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Everything A Landlord Needs To Know About Renting To Pet Owners

Everything A Landlord Needs To Know About Renting To Pet Owners

Interestingly though, despite the fact that research shows that many people are willing to pay more for a pet-friendly property, are more likely to stay in their rental for longer and that pet-friendly rentals generally rent faster, many landlords choose not to promote their properties as pet-friendly.

If you own a rental property and are considering whether you should be letting it to tenants who have furry friends, here are some of the important things to remember:

Strata permission

If your property is part of a strata or community title, then it is imperative to check if pets are allowed on the property in terms of the corporation's Bylaws. If pets aren't permitted or if there are restrictions on the type of pet allowed, you may be able to ask the body corporate to make an exception - but that process has to be completed before you make any commitment to a tenant with pets.

Pet bond

Western Australia is the only state which requires payment of a pet bond or pet deposit. According to the WA Department of Commerce, a pet bond may be charged if a tenant is permitted to keep pets capable of carrying parasites which can affect humans. The pet bond must be no more than $260 (unless the weekly rent is more than an amount set by regulation) but tenants must not be charged a pet bond for an assistance dog (e.g. guide dog). For more details on the pet bond, visit the Department's website.

Pet policies

Property owners or property managers can draw up a pet policy to be signed by themselves and the tenant. This agreement can be tailored to the specific property type (e.g. apartment) and can include any specific procedures that tenants need to follow, such as a stipulation that the pet can only stay outside or isn't allowed into certain areas of the home. The agreement can also cover a landlord's specific requirements in terms of the tenant keeping the property free from pet waste, odours and pet hair. Stipulations in terms of noise from pets (e.g. dogs barking), pet's behaviour, damage to the property caused by the pet and keeping the peace with neighbours can also be included.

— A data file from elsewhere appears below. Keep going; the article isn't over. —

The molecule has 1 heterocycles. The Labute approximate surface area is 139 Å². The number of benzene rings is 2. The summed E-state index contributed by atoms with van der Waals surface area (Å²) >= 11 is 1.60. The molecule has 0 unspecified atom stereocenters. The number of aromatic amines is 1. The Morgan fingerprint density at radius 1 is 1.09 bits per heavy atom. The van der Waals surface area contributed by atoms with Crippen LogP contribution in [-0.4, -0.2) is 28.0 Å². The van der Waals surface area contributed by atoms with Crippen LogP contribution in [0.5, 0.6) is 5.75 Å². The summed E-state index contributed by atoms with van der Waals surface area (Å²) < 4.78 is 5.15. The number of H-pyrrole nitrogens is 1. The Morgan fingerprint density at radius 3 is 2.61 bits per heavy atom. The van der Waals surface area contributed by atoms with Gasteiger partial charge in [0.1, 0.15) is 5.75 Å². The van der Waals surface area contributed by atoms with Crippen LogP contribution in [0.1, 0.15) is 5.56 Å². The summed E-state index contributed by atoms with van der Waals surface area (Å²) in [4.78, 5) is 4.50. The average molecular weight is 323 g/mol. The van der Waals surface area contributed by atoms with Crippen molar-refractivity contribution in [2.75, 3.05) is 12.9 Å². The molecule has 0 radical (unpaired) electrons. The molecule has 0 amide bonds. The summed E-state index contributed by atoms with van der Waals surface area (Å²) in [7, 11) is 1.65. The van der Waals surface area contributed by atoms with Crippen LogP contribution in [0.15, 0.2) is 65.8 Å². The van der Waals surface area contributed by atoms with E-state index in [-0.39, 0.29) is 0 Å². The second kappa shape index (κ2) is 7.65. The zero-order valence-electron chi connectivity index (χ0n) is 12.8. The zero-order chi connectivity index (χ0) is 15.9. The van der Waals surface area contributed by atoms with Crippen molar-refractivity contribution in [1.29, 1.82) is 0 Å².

Insurance

Landlords should also be aware that the inclusion of pets on a property may affect their insurance cover. Not all policies cover damage caused by domestic pets - so it is important to check with your insurer before making any commitment.

Australia is a nation of pet-lovers and there's little doubt that landlords can expand their pool of possible tenants and increase their rental income by making their properties pet-friendly. What's more, with rental yields at record lows and supply outstripping demand, landlords who are amenable to tenants with pets may well be at an advantage.

There are also plenty of resources available to landlords as to how they can prepare for pets in their investment properties, notably the guidelines put out by the Australian Veterinary Association (AVA) in conjunction with the Australian Companion Animal Council and the information contained on the website of the Australian Companion Animal Council (ACAC).

If you are considering making your investment property pet-friendly and need some professional advice as to how to best go about it, give our property management professionals at Time Conti Sheffield a call. We have been at the forefront of real estate and property management in Perth for 60 years and will have all the answers and advice for landlords on renting to pet owners. Visit our website, www.timecontisheffield.com.au or call their 24-hour telephone number, 08 9362 5333.

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